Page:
714; 12,773; 1 to 4, 75; 5, 74; 6, 71; 7,70 ; 8, 69; 9,63 ; 10, 66, Ledger, Aug. 11.
Aug. 25,-4 to 6 A. M. 64; 7, 66 ; 8, 67, 9, 10, 70, 11 to 1, 72; John Henry, of Mount Auburn, Shelby county, Ia., for this.
2, 71; 3 to 4, 70; 5 to 6, 68; 7, 661; 8,65; 9, 611 was recently killed by lightning. He was a respect The depth of the Mediterrenean between the island Aug. 26th. -4 to 8, 58 ; 9, 59; 10. 60 ; 11, 59; 12, 62; 1, 64; 2
to 4, 65 ; 5, 66; 6 to 7, 65; 8, 64; 9, 62; 10 and 11, 62. Equilibable citizen.- Jour. of Com. of July 7. of Sicily and the coast of Africa, is about the same as
rium. Allen Montanve and William J. Miller, of Switzer- ||
the straits between Calais and Dover. It is but a few Aug. 27.-4 10 6, 62. End of Equilibrium. 7, 65; 8, 654; 9 to years since an island appeared between Sicily and
10, 67 ; 11, 671; 12, 70; 1,75}; 1 30, 74; 2 to 3 754; 4,75; 5, 74; land county, Ia., were killed by lightning on June 10.
6, 721; 7, 71; 8, 69; 9, 69. Equilibriun. They had taken shelter under a tree.
the African coast, and after about three years sunk Aug. 28–41o 10 minutes pasi 7, 69- Equilibrium ended. On Thursday week, during a thunder storm, a again. Earthquakes are as frequent beneath the house belonging to Mrs. Ferguson, situated a mile ocean as under the surface not covered by water. "The MAJOR PART OF THEM.” from Cook's mills, Niagara, was struck by lightning,
This phrase should be defined—the sense in which which destroyed the whole of the property, including
TEMPERATURE OF THE SEA.
it is used in the Constitution applies to classes of public some horses and other cattle. A laborer named Lefferty was struck dead on the same night. -- Montreal On page 526, we gave the record of the tempera officers and not individuals forming one class making Herald, Jnl, 8.
ture of the water of the Ocean in the track of the a majority of the individual members of all the classOn the 30th of May, Bark Hortensia, from Valpara Great Western, from New York to Liverpool as fur
es. The Senate has more members than the three iso, in lat. 40, lon. 41, was struck by lightning ; broke nished by the Hon. Solomon Townsend. We now
other classes which, together with that body form the give the temperature of the ocean taken on a voyage
Court for the Correction of Errors—it was never inforetopgallant-mast and foretopsail-sheet in several
tended that that court should be constituted alone of from Boston to Gibralter, by Mr. Bigelow. places.
the members of the Senate. Lightning.-The lightning storm, at Wells, Eng.
It is a tribunal formed Temperature of the Sea.-In 1826 Mr. Bigelow of at least three or four classes of public offices. land, on Saturday last, was productive of some seri.
of Massachusetts, in a voyage from Boston to Gibralter ous results. Mr. H. Davis, of Oak Hill, occupies a
made daily observations of the temperature of the large farm on Mendip, near Priddy ; in one of the
SUPREME COURT. sea, as follows: fields were 74 sheep, which got together for shelter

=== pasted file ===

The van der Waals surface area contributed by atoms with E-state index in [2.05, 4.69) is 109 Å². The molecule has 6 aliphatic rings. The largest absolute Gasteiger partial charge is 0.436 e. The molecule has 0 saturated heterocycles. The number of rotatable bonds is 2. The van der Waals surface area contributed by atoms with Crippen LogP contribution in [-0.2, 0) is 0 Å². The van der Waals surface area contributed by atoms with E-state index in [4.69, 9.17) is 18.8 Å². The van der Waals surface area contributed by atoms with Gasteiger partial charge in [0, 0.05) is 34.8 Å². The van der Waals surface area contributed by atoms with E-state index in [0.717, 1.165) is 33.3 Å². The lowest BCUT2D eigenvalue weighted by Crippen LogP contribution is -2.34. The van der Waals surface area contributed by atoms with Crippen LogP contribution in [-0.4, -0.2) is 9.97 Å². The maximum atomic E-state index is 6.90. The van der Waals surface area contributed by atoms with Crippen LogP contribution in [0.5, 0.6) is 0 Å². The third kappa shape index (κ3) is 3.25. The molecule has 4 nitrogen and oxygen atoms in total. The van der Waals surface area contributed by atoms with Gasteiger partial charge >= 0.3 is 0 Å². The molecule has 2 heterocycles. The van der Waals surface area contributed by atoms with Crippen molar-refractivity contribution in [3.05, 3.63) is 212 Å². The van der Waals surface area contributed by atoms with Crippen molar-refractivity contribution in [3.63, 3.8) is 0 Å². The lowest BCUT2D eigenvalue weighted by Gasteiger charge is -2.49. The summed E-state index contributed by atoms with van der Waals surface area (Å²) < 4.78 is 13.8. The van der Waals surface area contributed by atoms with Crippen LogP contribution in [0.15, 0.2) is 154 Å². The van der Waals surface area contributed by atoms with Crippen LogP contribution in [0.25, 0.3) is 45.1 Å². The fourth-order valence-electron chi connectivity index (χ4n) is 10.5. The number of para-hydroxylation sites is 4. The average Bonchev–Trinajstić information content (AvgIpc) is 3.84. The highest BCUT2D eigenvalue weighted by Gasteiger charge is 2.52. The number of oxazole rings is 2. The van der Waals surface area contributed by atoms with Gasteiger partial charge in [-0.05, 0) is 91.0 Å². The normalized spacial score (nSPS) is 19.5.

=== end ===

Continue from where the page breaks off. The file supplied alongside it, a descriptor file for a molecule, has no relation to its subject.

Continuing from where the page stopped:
STREET DEPARTMENT - LOCAL JURISDICTION.
500 under the wall.
Nov. 29 120 miles E. Boston,
The Counsel of the Corporation of the City of New.
30 275 miles E. by S. of Boston, gate, breaking the upper part to pieces, and then fol
York has given notice in the newspapers and in
41 lowing the direction of the wall, killed the whole of
handbills, of an application to be made to the Su41,09
60 the sheep, which were worth from 25s. to 30s. a
preme Court for the appointment of Commissioners head.
of Estimate and Assessment for the widening of Wm, 38,48
46,16 68 A large barn belonging to the estate of Adolphus
street, and also for the opening of a portion of 4th Hedges, late of Warren, Mass., was struck by light
avenue. The application is noticed for the first day 38,00
38.45 ning on August 8th, and consumed with most of its
of the special term. Will a writ of error lie to the At 5 P. M. the temperature was still at 68; at 9 P. M, it fell to 66. contents. Loss $500.
The run of the ship had been about 140 miles since the same hour Court for the Correction of Errors, or is the remedy Another.-We had another very heavy storm here yesterday.
against the officer for persisting in assuming jurisdic. Dec. 10
35,30 yesterday afternoon. The lightning was not so se.
tion in violation of the provisions of the Constitution? vere as on Friday, and we have not heard of any
30,00 person or place being struck by it, but the quantity
AUCTION DUTIES. of rain which fell, was, if possible, greater than on
nearly the same
28.48 at 10 A. M. Friday. Hail-stones, of a large size, fell during the
The State Convention have called on the State bearing down toward Fayal and Pico, the former distant about five Comptroller for a statement of the auction duties, and rain.
he has responded to that call. The United States The storm of Friday.-We have not heard of any
26, nearly,, St. Michaels, E. by S. distant 3 leagues,
Constitution most assuredly is in the way of our State deaths resulting from the effects of the lightning on
25, nearly, St. Convention in this. Friday with the exception of the instance mentioned Michaels, bearing west, distant 10 leagues,
21,30 in our paper of Saturday. A large number of per
A NEW COURT. sons were stunned, but as far as we can learn al has
The State Convention should organize a new court
18.22 We hear of several instances of cattle in the neigh
for the adjudication of questions, in which the Chan.
17,30 borhood of the city being killed by the lightning
cellor or Superior Court Justice may be made parties. 36,37
16,10 Balt. Amer. of Aug. 10.
NEW-YORK CITY COURTS.
17,10 McClary, was killed by lightning a few days since in